Part 2


Coffs Harbour







January 29, 2013

30 18'.20S 153 08'.79E


We hadn't thought much about the weather except for which way the wind was blowing so we could sail south. So far, this country has been all about bizarre creatures, many of which could kill us. To the best of my knowledge, no birds are lethal. Jim finds that fact comforting so is encouraged to photograph them.



The weather jumped to center stage a few days ago when we realized the remnants of Tropical Storm Oswald were headed our way. Already concerned about the high over New Zealand sending winds this direction and the trough to the SW intensifying it, we had ducked into Coffs Harbour, halfway between Brisbane and Sydney, to wait out strong southerlies.

We rode the Eastern Australian current down from Scarborough which increased our Speed Over Ground up to four knots. We were to have light winds from the north, every forecast said so. Instead, we had southerly winds of 5-20 knots during the 250 mile trip.



I hadn't fully realized this before but Australia is a really, really big country. Continental Europe and the UK could comfortably rest inside the hinterland. The eastern coast begins in the tropics and ends with Tasmania scratching for the subantarctic. That's got to have some crazy weather ramifications. Noticing this sign on the jetty, we wondered if it was true or simply an over-reaction recommended by legal counsel. Now we know.



Coffs Harbour is the only refuge along this part of the coast that does not involve crossing a bar and navigating up into a river. It is a holiday area so complete with plenty of restaurants, cafes and tourists. It even has a ferris wheel for Australia Day celebrations!



The water is clean in the marina which supports some surprising wildlife. One day a dolphin surfaced in the empty berth next to us, another day I watched a ray sail through the air. Today Jim pointed out a turtle in the same empty berth. I'm thinking I should don my snorkeling gear and see what's down there!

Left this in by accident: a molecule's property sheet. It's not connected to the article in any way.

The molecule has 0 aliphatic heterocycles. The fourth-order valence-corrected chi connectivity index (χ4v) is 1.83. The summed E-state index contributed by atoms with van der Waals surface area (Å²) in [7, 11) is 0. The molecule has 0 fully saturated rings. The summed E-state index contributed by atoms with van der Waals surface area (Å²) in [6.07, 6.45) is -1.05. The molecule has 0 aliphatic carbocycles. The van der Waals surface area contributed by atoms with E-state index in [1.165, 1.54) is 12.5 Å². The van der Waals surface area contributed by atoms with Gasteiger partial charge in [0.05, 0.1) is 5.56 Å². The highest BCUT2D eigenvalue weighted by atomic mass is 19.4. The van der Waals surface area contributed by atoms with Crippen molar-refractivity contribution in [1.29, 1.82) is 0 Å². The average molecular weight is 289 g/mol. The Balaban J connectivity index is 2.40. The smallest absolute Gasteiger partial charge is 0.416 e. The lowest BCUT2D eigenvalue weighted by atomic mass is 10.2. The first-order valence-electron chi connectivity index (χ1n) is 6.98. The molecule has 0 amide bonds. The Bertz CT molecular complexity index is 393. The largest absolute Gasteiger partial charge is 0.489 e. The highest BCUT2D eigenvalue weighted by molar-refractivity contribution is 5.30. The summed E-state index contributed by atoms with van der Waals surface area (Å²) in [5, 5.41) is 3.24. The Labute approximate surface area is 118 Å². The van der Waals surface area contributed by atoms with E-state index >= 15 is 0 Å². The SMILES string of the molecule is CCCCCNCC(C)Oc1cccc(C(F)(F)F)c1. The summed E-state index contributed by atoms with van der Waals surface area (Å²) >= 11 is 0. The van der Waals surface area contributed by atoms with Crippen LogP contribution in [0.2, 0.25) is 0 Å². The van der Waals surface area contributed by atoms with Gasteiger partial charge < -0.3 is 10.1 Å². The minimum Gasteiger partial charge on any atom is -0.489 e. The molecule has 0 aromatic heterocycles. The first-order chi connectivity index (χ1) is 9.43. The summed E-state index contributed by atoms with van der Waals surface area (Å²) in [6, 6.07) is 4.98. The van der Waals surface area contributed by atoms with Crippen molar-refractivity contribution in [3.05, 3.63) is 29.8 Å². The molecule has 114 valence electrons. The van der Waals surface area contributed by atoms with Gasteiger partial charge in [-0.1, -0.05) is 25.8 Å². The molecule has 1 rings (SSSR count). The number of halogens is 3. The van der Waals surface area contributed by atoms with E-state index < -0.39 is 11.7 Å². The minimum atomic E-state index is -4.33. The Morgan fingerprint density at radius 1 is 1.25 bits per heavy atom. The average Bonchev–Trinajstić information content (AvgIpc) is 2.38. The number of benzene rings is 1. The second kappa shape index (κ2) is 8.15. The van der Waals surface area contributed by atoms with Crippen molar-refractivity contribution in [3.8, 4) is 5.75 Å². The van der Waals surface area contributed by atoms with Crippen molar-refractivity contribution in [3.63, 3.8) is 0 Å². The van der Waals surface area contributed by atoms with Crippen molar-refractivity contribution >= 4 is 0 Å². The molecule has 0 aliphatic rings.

Coffs Harbour is formed by a man-made breakwater joining the mainland with an island and another partial breakwater on the other side. Muttonbird Island is a reserve where many wedge-tailed shearwaters, aka muttonbirds, nest and affords a lovely view of the harbour, coastline and out to sea.








Three days ago the waves began to build.

Yesterday Mother Nature flew into a tizzy and we had front row seats to watch!

This is what the weather map looked like yesterday for New South Wales. The closer the lines, the higher the wind. Red is bad.

The guys from the marina did their best to secure boats.

Tenaya is tied with five lines to windward and three on the leeward finger. We're snug as a bug in a rug.

Boats cannot enter the harbour when a large easterly swell is running because waves break across the entrance. The anchorage outside the marina is not a comfortable or safe place to be.


I watched a mooring ball emerge from the spray and fly past our boat as a huge wave broke over the jetty and later found a rock deposited on the lower walkway. The marina did not escape unscathed. Two small fingers at the head of D dock have been damaged. A trimaran was berthed in D-2 and had to make a quick getaway during high water in 40 knots when that finger broke loose.

Tenaya suffered no damage but her protecting bits did. The neoprene fender covers are all shredded and one sternline frayed and snapped. I'm sure glad we had secured it with double lines! Although the forecast called for 50 knot winds, the highest we recorded was 43.5.



The shots we took from Coffs Harbour Marina and Muttonbird Island yesterday don't really convey the magnitude of the energy flying over the jetty. For that, check out Jim's two minute video:

Watch video of the storm in Coffs Harbour


The waves are still big today but the sun is shining and it seems the worst has past. Boy was that exciting! When the swell drops to a reasonable size and the wind blows from the north, we'll continue our trip down to Pittwater.

Today is my brother's birthday. Happy Birthday, Dwight!



We're meeting people here in Coffs Harbour while we wait for the swell to die down. Wayne lives on his yacht and owns this cafe. His wonderful garden of veggies and herbs was ravaged by the saltwater but the aloe is going strong and he gave us one.

Yesterday John, another Ocean Cruising Club member, was in town so came by Tenaya for a chat and a beer. We look forward to seeing him again in Sydney ... if we ever get there!

Grant and his fiance are moving aboard their new-for-them sailboat in Thailand for sailing and surfing adventures. He came by to pick our brains and brought a bottle of local olive oil and a package of local cakes. Very thoughtful gifts indeed.

When we met Amanda and Leon in Vanuatu they invited us to contact them once we reached Coffs. Today they took us on a tour through a beautiful valley and forests of gum trees. We stopped at a river with incredibly clear, fresh water so guess where I ended up?



Go to March 2013 Part One - Pittwater, NSW, Australia


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